So what is to be done to rebuild sanity in society? Subjecting everyone in sight to checks, placing surveillance cameras everywhere, subjecting every institution to intimidating inspections, hemming in all relationships with contract and law, and driving everyone mad with bureaucracy is categorically not the way forward. Neither does it make any sense to weigh schools down with a crushing weight of regulation, while at the same time denying heads the chance to run their schools in the way that they want, teachers to teach the material they think best, and students to have the freedom to learn as they wish. No one is trusted any more. Not even the Government, who driven by fear has been so responsible for sucking the lifeblood and humanity out of schools as in so many other institutions.

The only way forward is to build trust from the ground up. In schools, children have to be brought up in an environment where they learn that trust is the norm, and that they themselves must behave in trustworthy ways. They should be brought up in an environment in which the default position is not suspicion and fear, but a "presumption of trust". Certainly, they must be taught about the perils of blind trust: there are bad people out there, as there are bad governments, but making parents who drive other children in their car submit to checks is an example of bad governing.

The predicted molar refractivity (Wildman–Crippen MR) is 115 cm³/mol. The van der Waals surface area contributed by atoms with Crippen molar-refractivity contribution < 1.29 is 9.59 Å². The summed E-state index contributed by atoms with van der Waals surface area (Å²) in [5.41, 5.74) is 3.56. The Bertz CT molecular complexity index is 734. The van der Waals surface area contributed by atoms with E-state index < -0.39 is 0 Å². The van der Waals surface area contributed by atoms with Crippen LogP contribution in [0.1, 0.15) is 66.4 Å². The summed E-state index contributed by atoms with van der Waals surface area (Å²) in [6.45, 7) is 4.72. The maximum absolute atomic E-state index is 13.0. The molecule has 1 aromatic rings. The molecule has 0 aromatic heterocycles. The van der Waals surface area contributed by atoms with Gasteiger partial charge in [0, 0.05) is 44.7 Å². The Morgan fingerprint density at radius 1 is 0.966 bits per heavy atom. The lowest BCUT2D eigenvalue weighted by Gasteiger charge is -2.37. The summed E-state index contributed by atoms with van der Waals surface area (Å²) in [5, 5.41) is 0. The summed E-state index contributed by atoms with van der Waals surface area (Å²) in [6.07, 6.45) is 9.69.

The author is headmaster of Wellington College. His latest book, Trust: How We Lost It and How to Get It Back, will be published in paperback by Biteback Publishing on 1 October at £8.99